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SFRA Newsletter, No. 170, September 1989 Comics Guide Forthcoming Tom Inge has admirably eclectic tastes, as reflected in his edited and written books. He just finished reading the 1500 pages of proofs for the revised and expanded edition of the authoritative Handbook of American Popular Culture, due by year's end from Greenwood. Due about January from the University Press of Mississippi is his Comics as Culture, ten essays on a topic he knows well, one of the essays devoted to comic books and SF. To quote the publisher's copy: "He finds comics both loved and hated, relished and sneered at. In their relying on dramatic conventions of character, dialogue, scene, ges ture, compressed time, and stage devices, he finds the comics close to the drama but probably closer to the movies." Scholars should find useful his bibliographical essay about histories, reference works and anthologies available for the study and appreciation of American comic strips and comic books. About 200 pages, $14.95 paper, $30 cloth. Burroughs Bulletin Resumes George McWhorter, curator of the Edgar Rice Burroughs Memorial Collection at the University of Louisville Library, has taken over editor ship of the Burroughs Bulletin, the first and only fanzine authorized by ERB himself. Tile bulletin, which was founded in 1947 by the late Vern Coriell and ceased publication twelve years ago, now will resume a regular quarterly schedule beginning in the Winter of 1989-90. The bulletin will contain articles, interviews, bibliographies, artwork, adver tising and current events. Subscription is $28 per year (domestic) and $35 (foreign), which also includes membership in the Burroughs Bibliophiles, an ERB fan dub. Send check or money order to George McWhorter, ERB Collection, Univ. of Louisville Library, Louisville, KY 40292. Midwest Journal of SF Seeks Help Writers, artists, reporters and reviewers are sought for a new publication to be called Forty-Two: The Midwest Journal of Speculative Fiction. Forty-Two is a magazine devoted to the study and support of SF and fantasy in written word, fine art, electronic and film media, and oral tradition. It will be published bi-monthly beginning in the fall of 1989, under the editorship of Gregory H. Heier. The emphasis will be on Issues in Midwest SF specifically the states of Ohio, Indiana, Michigan, Tennessee, Kentucky, Missouri, Nebraska, Iowa, Minnesota, Wisconsin, and Illinois, plus south central Canada. The planned con-11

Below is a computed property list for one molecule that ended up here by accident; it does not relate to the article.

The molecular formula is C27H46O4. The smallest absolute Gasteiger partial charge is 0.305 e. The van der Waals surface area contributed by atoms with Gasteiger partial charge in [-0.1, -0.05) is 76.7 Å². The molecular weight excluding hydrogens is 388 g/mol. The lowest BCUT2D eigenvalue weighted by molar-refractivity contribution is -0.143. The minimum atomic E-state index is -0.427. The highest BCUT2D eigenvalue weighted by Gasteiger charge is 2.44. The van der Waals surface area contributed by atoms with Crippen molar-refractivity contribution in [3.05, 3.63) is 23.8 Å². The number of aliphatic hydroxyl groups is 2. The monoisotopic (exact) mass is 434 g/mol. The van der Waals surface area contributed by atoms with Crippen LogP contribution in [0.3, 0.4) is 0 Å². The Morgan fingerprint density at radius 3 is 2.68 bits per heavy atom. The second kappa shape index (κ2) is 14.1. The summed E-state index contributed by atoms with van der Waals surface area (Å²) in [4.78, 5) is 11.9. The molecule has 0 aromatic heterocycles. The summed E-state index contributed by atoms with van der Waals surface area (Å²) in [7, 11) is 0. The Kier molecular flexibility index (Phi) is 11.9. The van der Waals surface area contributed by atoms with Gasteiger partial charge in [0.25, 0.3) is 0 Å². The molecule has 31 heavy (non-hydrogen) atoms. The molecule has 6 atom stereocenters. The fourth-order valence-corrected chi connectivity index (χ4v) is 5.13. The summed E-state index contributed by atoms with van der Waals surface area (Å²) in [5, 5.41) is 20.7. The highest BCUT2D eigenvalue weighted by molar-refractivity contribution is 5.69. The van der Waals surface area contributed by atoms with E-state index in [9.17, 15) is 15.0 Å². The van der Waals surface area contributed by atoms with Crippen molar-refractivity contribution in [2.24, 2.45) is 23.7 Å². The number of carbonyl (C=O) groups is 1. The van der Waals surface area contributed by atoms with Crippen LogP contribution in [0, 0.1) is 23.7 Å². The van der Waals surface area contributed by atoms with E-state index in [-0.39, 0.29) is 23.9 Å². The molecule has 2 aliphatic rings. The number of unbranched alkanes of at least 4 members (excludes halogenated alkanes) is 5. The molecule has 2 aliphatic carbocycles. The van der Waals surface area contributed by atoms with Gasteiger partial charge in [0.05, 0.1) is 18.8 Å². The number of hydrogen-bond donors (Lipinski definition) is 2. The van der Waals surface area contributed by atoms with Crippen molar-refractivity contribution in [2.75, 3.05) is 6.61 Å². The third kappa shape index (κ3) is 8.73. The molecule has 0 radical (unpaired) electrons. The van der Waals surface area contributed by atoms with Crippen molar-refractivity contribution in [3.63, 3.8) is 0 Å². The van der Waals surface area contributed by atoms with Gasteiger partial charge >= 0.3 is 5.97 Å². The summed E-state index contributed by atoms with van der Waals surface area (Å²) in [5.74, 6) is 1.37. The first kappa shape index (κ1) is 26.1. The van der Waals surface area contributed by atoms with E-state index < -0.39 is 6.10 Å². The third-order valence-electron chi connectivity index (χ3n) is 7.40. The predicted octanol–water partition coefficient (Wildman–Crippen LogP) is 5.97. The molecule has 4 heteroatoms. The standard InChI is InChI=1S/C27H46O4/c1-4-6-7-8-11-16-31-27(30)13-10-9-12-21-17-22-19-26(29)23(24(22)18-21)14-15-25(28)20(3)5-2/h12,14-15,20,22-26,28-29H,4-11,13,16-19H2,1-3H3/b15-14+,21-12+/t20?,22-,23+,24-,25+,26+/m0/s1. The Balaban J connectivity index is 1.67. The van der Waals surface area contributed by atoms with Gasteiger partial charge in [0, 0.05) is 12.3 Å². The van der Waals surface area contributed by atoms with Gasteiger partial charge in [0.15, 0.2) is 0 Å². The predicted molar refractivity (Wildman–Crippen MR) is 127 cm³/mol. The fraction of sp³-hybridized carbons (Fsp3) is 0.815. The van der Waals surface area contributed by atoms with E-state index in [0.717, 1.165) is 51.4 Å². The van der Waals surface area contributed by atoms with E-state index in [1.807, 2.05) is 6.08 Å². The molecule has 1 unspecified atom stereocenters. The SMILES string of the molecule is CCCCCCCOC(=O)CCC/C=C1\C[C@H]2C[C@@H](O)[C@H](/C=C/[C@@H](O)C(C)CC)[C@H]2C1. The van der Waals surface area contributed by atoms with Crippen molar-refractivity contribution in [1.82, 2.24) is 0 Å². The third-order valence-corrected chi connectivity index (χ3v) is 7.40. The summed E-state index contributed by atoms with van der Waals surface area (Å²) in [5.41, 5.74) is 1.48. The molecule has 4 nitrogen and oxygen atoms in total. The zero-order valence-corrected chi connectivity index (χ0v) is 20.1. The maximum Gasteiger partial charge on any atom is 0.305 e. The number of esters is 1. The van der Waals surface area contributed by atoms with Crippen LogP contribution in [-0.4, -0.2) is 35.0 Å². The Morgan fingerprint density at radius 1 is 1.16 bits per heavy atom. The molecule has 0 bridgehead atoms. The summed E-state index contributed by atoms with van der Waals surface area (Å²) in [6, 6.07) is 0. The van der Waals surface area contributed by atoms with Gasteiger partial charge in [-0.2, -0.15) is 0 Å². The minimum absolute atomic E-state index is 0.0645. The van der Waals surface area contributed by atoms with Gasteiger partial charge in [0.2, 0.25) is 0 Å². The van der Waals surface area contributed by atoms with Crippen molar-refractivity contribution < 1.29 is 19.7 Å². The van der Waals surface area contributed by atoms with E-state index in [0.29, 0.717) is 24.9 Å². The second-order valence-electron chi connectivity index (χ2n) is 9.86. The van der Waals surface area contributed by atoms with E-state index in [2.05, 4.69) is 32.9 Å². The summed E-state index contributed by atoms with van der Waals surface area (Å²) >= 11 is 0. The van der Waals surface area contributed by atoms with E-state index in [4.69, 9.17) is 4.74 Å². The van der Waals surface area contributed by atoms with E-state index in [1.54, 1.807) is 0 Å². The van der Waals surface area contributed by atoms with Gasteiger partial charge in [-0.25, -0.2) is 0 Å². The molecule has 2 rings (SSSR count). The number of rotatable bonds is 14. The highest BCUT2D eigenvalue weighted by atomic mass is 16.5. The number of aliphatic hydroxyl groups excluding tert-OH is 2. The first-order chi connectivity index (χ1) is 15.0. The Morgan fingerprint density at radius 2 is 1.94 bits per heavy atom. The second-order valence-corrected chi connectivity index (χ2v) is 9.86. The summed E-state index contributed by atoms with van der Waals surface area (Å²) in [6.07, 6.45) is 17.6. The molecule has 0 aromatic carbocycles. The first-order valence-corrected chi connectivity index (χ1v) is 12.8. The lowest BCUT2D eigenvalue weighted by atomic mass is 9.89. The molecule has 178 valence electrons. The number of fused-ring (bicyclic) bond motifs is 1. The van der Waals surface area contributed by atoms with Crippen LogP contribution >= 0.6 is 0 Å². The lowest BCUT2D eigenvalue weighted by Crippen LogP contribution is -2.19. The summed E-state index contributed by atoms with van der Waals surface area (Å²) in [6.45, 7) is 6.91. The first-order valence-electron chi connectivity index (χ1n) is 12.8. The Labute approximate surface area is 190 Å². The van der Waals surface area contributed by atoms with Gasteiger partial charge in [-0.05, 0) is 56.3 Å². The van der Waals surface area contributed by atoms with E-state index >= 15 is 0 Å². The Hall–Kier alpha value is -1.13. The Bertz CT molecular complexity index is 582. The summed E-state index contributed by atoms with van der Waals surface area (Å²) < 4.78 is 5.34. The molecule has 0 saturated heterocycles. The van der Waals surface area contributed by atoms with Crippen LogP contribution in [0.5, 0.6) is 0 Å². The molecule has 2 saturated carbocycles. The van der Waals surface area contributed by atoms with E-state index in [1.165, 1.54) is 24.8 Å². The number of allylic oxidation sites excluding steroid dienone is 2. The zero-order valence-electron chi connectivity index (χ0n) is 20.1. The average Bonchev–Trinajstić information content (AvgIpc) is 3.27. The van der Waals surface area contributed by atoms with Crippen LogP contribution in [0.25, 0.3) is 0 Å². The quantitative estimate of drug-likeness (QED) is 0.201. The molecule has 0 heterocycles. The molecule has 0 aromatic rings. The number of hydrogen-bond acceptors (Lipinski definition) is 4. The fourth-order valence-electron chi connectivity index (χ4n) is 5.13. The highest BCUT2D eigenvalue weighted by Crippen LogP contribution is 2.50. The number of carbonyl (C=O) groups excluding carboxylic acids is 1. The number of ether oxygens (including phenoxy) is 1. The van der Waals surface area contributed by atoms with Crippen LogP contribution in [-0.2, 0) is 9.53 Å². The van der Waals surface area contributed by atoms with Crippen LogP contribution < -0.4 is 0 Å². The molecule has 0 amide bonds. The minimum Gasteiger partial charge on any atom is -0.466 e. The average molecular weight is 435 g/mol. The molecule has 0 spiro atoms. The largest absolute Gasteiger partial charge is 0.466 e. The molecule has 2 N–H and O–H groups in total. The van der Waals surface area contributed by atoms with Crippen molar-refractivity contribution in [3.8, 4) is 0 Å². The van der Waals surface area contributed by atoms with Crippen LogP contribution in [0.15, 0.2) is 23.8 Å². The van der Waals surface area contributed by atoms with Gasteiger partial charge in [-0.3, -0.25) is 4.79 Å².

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SFRA Newsletter, No. 170, September 1989 tent is 50% creative (fiction and art) and 50S::' news and reviews. For more information, write Greg Heier, editor, Forty-Two Magazine, P.O. Box 399, Glen Ellyn, IL 60138. Great Trash "How can you tell them to be good ... they've got too many reasons to be bad!" That's the teaser from a 1956 film called Crime in the Streets, one of hundreds of low-budget exploitation pictures produced between 1949 and 1961 and which usually played on the bottom half of double bills or solely at drive-ins. Lost, Lonely, & Vicious (Pantheon, 1988, $8.95) collects color reproductions of posters of 31 of these great trash films. It's a book you should share with someone who shares your sordid sensuality, and that's easy to do, since the reproductions are 5 1/2-by-8 inch postcards designed to be torn out and mailed. Another item in a similar vein is a 28-minute cassette containing "the best parts of the worst books, ,. so-called adult paperbacks from the 1940s-60s, with titles like Campus Tramp, Out for Kicks and Commie Sex Trap. There's appropriate bluesy music accompanying the fevered narration. $10 delivered from Over Productions, Box 1323-P, Wheaton, MD 20902. Now you know why you read this newsletter. Neil Barron Call for Papers: ICFA 11 The 11 th Annual Conference on the Fantastic in the Arts .which will be held March 21-25, 1990, at the Fort Lauderdale Airport Hilton in Dania, Florida --is seeking proposals for papers, paper sections, and panels on fantasy and science fiction in English and American litera ture, other national literatures, drama, art, cinema, music, and a wide range of interdisciplinary topics. including philosophy, sociology, political science, the sciences, psychology, and religion. In order to be considered for the 1990 program, proposals must be postmarked no later than October 15, 1989. For a copy of the conference flyer listing the appropriate Division Heads to contact about proposals, queries, abstracts, etc., write Bob Collins at the address listed on this newsletter's masthead. Collins edits the newsletter of the International Association for the Fantastic in the arts, the organization which spon sors the conference. Conference Guests for ICFA 11 include Hal Clement, Jane Yolen, Brian W. Aldiss, Stephen R. Donaldson, H. Bruce Franklin, Boris Vallejo, with more to be announced. 12